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- RMI - Remote Method Invocation programming

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Java : RMI - Remote Method Invocation programming


See Also:
^CORBA
>Java and CORBA
>CORBA Internet Inter-Orb Protocol
>Java Network Programming


* Remote Method Invocation Spec in Java 1.1
The specification for RMI that is part of the core Java 1.1 APIs, and retrofitted onto JDK 1.0.2 - a system in Java similar to standard RPC (Remote Procedure Call).
* JavaSoft's Guide to RMI
The "Home Page" for RMI in Java 1.1. Includes tutorial, example, specification, API reference, tools and release notes.
* Distributed Objects Programming Using Java RMI
A step-by-step tutorial by Qusay H. Mahmoud on using RMI for communication between distributed objects. Even shows how RMI maps onto the OSI 7-layer model (remember that?!)
* Getting Started Using RMI
Sun's RMI Tutorial.
* RMI and Object Serialization FAQ
Sun's Frequently Asked Questions about Remote Method Invocation and Object Serialization.
* Real World Applications Using Java RMI
A list from Sun, presented at the JavaOne'97 conference, of some real examples of companies using RMI in their product architecture.
* RMI and Java Distributed Computing
A lightweight article from JavaSoft describing the relationship between RMI and CORBA, and providing some guidance on which to use.
* FindMail archive of RMI-Users mailing list
* Writing Networked Whiteboards Apps with Java 1.1
A series of articles from JavaWorld discussing various ways to write a networked whiteboard app, including versions using sockets and RMI, Servlets, and CORBA. Full example source code is included.
* Server machine name resolution problem in RMI
Details of the connection problem in RMI caused by a name resolution bug in RMI that can result in a UnknownHostException, or possibly a SecurityException when running inside the Netscape browser.
* Archive of the RMI-Users mailing list
Archive of the RMI-Users mailing list at Sun - probably one of the first places to look if you hit an RMI problem.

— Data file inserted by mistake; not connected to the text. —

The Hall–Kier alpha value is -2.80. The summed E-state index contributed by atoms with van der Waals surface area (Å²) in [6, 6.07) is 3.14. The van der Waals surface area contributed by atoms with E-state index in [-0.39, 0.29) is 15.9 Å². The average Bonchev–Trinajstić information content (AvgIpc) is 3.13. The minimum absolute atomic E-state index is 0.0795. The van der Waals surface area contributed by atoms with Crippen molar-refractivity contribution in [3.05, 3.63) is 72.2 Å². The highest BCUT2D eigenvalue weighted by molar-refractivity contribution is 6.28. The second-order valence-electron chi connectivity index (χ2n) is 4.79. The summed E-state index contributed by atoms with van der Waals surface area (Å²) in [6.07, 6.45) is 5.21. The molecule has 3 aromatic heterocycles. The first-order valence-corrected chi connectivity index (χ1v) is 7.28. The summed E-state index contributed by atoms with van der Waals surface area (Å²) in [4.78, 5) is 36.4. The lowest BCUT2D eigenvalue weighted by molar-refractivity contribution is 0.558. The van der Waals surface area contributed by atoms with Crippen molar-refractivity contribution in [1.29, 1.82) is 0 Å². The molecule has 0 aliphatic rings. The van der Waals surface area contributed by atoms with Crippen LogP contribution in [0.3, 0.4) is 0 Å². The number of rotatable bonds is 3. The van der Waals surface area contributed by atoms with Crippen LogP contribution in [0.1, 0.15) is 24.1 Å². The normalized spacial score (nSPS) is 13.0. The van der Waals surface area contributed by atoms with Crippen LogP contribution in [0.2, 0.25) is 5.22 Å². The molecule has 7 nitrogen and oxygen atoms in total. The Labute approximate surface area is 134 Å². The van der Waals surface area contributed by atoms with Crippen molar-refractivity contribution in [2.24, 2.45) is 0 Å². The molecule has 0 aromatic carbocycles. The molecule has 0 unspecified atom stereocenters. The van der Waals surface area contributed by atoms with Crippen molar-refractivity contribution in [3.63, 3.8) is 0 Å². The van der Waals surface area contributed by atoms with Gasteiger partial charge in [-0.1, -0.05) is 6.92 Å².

* Using RMI with SSL
How to go about integrating various Java SSL products so that RMI can use them through a custom socket type.
* Creating a Custom RMI Socket Factory
An article from Sun showing the steps to follow to create and install a custom RMI socket factory. A custom RMI socket factory is useful if (1) you want your RMI client and server to talk across sockets that encrypt or compress your data, or (2) you want to use different types of sockets for different connections.
* Java Remote Method Invocation - Distributed Computing for Java
Sun's Java RMI White Paper, providing a good look at the RMI architecture model, and how the technology can be used for real three-tier business applications. This paper describes the benefits of RMI, and how it can be used to connect to existing and legacy systems as well as components written in Java.
* RMI and IIOP in Java - FAQ
Some frequently asked questions about RMI and IIOP in Java, and how the two can / will be combined.
* RMI Through Firewalls Via Proxies
The section of Sun's RMI guides on how to run RMI through Firewalls via Proxies, and the available facilities for configuring RMI clients to work in that situation.
* Revolutionary RMI: Dynamic class loading and behavior objects